Tik now is designing a piece inspired by actor Blake Lively, the blond bombshell and fashionista, with whom the FROCK team is salivating to work.

“Blake Lively, if you're listening, call us!” jokes Maxion, an energetic guy with a look fit for a model.

The partners have lots of opportunities to promote the line out there in L.A.'s unnatural habitat — after all, celebrities need a new outfit for every magazine launch, movie screening and grocery-store outing. When celebs are spotted in a FROCK — as Leighton Meester, Laverne Cox and Britney Spears have been — it puts FROCK on the radar of big-name stores.

But seeing celebrities wear her clothes is “not the heart of the business, it's just the sprinkle on top,” Tik says.

The company is focused instead on appealing to the “everyday” girl, or, to be frank, the slightly more high-end everyday girl willing to pay up to $350 for a dress. FROCK's chatty blog, written by Tik and her team, helps customers accessorize purchases, convert or layer items for use in multiple seasons — or even turn a FROCK item into a Cleopatra or Marilyn Monroe costume for Halloween.

The customer service reps double as fashion consultants, Tik says, helping customers pick the right dress with little more information than the client's bra size.

“We teach our clients how to wear it,” she explains. “And how to dress. And how to accessorize it.”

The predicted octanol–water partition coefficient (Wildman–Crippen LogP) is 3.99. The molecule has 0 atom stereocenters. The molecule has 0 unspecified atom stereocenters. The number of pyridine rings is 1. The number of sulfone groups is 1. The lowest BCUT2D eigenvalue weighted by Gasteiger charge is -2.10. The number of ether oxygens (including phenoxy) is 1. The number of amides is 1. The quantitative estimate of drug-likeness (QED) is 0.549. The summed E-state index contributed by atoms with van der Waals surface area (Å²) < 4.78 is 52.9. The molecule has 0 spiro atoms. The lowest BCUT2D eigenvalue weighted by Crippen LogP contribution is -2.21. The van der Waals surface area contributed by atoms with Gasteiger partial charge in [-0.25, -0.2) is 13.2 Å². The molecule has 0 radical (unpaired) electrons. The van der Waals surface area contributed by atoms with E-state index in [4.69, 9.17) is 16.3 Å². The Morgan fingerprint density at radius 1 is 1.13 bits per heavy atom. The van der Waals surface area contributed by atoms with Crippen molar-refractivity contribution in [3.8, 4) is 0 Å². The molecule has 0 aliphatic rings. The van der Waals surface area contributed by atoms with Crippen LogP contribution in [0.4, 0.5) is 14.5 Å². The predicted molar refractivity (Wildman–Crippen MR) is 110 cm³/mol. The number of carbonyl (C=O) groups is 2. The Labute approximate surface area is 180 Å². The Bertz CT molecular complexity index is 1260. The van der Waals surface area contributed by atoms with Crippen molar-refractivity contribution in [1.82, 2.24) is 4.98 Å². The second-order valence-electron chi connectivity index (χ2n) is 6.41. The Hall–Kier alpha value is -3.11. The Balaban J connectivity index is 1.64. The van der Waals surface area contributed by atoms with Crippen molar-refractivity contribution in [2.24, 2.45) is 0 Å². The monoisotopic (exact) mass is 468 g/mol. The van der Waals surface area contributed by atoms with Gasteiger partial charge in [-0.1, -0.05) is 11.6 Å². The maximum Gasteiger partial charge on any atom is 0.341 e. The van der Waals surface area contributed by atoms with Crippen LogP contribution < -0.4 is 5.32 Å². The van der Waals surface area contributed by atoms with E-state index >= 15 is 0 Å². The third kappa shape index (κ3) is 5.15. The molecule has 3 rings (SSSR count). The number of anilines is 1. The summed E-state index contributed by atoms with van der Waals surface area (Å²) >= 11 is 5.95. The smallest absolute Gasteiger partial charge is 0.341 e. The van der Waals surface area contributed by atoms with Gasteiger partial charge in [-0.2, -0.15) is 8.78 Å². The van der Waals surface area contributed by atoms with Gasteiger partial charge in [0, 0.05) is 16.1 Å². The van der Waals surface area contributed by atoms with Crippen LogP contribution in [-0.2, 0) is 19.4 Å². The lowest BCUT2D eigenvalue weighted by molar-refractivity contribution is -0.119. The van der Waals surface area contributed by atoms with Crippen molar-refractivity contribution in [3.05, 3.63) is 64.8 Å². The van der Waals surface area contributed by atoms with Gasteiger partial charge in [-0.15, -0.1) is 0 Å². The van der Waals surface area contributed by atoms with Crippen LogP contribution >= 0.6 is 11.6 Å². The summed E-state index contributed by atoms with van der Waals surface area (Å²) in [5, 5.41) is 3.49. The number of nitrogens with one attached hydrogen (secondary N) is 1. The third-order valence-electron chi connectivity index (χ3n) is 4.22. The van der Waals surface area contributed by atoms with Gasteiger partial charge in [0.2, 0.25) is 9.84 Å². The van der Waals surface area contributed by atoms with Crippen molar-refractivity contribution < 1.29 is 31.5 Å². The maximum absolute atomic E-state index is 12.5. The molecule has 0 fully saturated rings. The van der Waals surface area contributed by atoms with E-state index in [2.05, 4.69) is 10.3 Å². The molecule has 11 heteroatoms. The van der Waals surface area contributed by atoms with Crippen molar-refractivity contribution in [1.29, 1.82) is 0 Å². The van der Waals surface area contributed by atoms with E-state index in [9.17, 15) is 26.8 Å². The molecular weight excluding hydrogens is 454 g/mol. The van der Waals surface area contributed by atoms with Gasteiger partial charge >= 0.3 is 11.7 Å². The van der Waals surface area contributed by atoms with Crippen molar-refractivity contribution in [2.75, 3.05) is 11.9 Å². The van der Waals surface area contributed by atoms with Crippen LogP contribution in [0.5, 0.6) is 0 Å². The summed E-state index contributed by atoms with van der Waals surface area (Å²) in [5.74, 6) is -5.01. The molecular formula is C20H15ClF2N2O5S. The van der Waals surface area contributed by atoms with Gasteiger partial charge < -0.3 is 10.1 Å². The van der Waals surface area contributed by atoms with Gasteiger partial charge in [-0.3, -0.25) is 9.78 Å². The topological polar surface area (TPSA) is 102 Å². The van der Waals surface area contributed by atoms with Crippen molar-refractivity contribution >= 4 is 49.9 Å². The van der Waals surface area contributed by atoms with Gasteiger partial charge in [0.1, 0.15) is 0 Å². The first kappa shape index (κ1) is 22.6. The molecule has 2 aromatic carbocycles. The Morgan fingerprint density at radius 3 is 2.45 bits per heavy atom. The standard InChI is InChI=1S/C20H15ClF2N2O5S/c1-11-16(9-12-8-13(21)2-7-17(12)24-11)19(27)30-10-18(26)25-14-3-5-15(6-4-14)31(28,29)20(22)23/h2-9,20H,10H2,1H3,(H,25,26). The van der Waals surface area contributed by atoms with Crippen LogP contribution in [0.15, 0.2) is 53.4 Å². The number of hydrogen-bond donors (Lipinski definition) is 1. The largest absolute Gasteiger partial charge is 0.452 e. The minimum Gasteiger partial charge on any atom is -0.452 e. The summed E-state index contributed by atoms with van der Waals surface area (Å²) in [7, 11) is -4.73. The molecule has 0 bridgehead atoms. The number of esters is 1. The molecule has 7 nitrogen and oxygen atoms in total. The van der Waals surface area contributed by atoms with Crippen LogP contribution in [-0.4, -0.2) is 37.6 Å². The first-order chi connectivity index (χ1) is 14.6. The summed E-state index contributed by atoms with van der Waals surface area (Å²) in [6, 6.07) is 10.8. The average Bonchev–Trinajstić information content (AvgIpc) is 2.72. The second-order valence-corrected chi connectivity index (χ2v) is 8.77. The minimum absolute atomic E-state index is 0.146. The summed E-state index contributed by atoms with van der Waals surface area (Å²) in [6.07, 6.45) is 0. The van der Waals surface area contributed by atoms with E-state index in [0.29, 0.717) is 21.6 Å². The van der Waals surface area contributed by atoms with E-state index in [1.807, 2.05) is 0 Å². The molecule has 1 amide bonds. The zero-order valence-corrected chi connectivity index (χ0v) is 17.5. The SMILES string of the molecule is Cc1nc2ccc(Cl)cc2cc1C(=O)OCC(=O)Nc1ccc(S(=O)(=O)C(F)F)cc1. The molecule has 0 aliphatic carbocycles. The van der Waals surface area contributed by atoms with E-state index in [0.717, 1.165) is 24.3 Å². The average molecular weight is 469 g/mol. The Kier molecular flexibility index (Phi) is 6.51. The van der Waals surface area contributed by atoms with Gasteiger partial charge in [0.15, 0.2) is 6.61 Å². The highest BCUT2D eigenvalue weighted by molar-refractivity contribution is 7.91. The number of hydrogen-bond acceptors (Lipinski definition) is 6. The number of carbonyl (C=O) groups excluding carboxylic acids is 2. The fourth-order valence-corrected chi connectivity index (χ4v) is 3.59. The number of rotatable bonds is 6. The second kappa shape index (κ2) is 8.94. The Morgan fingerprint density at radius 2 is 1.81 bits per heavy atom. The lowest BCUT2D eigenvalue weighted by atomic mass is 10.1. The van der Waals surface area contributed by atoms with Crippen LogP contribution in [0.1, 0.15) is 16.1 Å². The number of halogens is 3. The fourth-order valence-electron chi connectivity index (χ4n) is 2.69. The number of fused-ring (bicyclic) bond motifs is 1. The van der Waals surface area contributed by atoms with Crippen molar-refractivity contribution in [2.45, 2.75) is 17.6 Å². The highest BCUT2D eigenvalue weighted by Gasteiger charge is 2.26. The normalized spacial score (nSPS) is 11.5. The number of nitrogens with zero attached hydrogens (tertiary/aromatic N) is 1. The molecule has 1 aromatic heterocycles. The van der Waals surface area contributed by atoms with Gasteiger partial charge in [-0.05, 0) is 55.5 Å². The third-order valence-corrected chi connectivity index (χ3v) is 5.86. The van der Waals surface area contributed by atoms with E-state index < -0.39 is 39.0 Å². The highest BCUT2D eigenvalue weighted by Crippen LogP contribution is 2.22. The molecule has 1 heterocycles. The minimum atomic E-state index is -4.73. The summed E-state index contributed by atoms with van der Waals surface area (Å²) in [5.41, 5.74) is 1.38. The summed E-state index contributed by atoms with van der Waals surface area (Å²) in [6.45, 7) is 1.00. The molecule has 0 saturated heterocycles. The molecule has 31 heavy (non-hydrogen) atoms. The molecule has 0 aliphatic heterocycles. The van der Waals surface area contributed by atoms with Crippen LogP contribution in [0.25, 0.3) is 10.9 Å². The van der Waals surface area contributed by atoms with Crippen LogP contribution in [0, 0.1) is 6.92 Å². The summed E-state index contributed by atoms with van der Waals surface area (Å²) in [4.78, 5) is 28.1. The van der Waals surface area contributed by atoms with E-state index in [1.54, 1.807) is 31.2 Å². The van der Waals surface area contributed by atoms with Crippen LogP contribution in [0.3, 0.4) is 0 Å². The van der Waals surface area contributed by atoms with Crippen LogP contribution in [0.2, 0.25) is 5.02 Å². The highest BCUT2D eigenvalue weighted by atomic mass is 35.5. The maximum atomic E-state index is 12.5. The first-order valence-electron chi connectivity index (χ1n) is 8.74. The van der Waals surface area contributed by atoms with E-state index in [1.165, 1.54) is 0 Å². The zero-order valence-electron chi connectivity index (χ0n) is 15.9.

Even Tik needs help once in a while to pull off a look she sees on a model.

“I'm just a foot shorter than everyone, so I have to kind of tailor it to myself,” she says. “I can't just throw anything on and look the way that girls do in the magazines.”

FROCK dresses aren't cheap; among the costlier ones are floor-length pieces with detailed cutouts and sheer patchwork. But Tik says the prices are competitive, especially in the eco-friendly clothing market, which hikes costs at the mere mention of “vegan material.”

“We priced it strategically so no one felt like they were being punished for wanting to go green,” Tik says.

It seems as if everything FROCK does is strategic, which is a lot of what has made Tik a successful entrepreneur. For instance, while “sustainable” may seem to be a buzzword going the way of “organic,” Tik uses it to refer to not only materials she uses — such as vegetable dyes and bamboo — but also her styling, which can be worn in many combinations and over many seasons.